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News Release

Office of News and Information
Johns Hopkins University
3003 N. Charles Street, Suite 100
Baltimore, Maryland 21218-3843
Phone: (410) 516-7160 | Fax (410) 516-5251

April 12, 2001
CONTACT: Beth Nowell

Homewood House Museum Offers
Architectural Lecture Series

Homewood House Museum is offering a new series of architectural lectures focusing on the great architects who created Baltimore's earliest landmarks. The inaugural series, Baltimore's Great Architects: A View From 1800, will take place on April 19, May 3, and May 17 and feature three lectures on B. Henry Latrobe by Charles E. Brownell, professor of art history at Virginia Commonwealth University in Richmond. Brownell has lectured widely on Latrobe and is co-editor of Latrobe's View of America, 1795 -1820 and The Architectural Drawings of Benjamin Henry Latrobe.

Brownell's one-hour lectures will be given on Thursdays at 6 p.m. in the Lecture Hall of AMR I, the dormitory building just north of Homewood House. A reception in the wine cellar of Homewood House will immediately follow each lecture.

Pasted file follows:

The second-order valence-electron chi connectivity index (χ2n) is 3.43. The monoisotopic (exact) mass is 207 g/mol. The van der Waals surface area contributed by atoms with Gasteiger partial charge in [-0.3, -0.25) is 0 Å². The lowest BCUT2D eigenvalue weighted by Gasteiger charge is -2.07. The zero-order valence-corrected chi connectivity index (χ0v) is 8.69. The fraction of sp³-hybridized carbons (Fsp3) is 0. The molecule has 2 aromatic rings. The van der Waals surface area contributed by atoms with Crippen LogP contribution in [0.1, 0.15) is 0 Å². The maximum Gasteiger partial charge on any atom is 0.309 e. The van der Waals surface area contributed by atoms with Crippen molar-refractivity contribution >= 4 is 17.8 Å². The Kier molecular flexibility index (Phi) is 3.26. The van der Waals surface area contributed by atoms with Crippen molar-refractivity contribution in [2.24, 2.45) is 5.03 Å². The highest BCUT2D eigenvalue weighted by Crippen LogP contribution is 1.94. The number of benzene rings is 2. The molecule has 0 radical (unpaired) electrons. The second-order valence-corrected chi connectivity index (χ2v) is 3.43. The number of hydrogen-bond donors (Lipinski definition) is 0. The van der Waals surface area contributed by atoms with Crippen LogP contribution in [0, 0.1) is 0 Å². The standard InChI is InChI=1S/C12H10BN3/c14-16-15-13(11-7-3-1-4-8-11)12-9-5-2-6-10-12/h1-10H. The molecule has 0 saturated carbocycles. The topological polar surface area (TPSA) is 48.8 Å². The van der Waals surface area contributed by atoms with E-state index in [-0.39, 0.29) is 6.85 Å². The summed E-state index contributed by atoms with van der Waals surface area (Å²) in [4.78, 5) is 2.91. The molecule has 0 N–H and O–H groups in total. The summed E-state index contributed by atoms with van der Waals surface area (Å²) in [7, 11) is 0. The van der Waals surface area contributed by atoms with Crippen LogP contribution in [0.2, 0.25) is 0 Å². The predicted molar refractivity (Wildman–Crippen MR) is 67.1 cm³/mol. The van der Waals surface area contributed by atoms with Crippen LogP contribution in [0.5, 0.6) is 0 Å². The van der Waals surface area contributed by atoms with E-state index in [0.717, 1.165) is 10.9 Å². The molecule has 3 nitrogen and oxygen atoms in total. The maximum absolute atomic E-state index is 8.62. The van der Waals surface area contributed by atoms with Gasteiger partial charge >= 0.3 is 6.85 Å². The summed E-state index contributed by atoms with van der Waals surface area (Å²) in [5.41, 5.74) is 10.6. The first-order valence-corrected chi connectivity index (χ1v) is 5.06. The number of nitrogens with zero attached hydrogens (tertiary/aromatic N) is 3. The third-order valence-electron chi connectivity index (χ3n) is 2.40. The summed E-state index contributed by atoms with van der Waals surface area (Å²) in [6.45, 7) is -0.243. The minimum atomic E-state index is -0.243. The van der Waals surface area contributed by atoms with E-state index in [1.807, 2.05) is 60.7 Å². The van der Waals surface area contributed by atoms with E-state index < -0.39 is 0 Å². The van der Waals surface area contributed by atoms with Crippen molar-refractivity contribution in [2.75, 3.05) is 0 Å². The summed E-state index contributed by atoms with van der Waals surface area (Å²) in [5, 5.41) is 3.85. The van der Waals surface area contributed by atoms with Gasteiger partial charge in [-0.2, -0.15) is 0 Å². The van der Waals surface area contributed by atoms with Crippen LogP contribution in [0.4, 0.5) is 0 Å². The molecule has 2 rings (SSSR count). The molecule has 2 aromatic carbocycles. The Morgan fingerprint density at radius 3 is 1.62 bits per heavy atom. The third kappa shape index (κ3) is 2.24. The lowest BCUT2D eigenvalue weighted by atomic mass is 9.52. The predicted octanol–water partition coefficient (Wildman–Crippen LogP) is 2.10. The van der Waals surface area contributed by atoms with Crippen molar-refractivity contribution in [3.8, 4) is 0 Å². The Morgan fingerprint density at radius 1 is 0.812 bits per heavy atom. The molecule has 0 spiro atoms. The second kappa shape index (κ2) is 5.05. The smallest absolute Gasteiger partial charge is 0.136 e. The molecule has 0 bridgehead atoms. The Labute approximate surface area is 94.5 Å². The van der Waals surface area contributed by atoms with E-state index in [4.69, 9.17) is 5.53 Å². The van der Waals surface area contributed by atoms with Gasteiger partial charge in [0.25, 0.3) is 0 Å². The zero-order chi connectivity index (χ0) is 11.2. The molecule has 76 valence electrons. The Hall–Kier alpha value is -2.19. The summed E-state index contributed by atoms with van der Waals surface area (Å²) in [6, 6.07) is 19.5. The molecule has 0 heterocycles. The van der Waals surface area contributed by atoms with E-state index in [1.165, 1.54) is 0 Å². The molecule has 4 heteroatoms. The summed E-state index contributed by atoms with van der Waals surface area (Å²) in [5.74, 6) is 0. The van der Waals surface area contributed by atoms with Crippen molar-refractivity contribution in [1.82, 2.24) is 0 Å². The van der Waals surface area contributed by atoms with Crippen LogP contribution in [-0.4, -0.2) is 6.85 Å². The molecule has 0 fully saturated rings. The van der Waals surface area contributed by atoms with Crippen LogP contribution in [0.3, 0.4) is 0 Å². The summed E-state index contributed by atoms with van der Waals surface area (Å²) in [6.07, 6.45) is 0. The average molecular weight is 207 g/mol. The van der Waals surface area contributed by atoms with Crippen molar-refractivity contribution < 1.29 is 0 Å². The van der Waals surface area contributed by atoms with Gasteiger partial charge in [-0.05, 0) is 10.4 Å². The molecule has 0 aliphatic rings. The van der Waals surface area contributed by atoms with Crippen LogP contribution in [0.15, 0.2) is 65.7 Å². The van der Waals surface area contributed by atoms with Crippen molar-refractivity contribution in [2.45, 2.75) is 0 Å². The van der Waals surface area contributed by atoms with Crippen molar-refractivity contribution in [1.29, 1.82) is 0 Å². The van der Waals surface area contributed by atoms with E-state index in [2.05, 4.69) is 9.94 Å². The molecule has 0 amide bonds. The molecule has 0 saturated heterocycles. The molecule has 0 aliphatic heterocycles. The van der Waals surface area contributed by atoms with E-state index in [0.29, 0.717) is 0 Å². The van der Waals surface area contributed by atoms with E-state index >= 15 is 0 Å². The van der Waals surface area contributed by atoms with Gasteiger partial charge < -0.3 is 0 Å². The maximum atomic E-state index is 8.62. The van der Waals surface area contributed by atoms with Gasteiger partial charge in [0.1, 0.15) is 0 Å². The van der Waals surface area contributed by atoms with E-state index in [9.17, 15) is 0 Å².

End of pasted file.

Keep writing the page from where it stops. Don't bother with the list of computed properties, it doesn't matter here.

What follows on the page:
Brownell's first lecture on April 19 is entitled, "Meeting B. Henry Latrobe" and will explore Latrobe's work in Baltimore, other than the Basilica, which includes the non-extant but very important building The Exchange, his design for the Washington Monument and his influence on Davidge Hall. His second lecture on May 3, "Latrobe, Jefferson and the Basilica of the Assumption," will focus on the Basilica, considered Baltimore's greatest building, and the role Thomas Jefferson is now thought to have played in its design. The final lecture on May 17, "Latrobe, Jefferson and the University of Virginia" will deal with the influence Latrobe is now believed to have had on Jefferson's masterpiece.

These lectures are free to Homewood House members, $7 for JHU affiliates, AIA and ASID members and $10 for the general public. AIA and ASID members will receive one AIA/CES credit for each lecture with registration. To make reservations, call Homewood House at 410-516-8639. This year's lecture series is made possible through the generous support of the Wright Family Foundation and is being co- sponsored by the Department of the History of Art, Johns Hopkins University.

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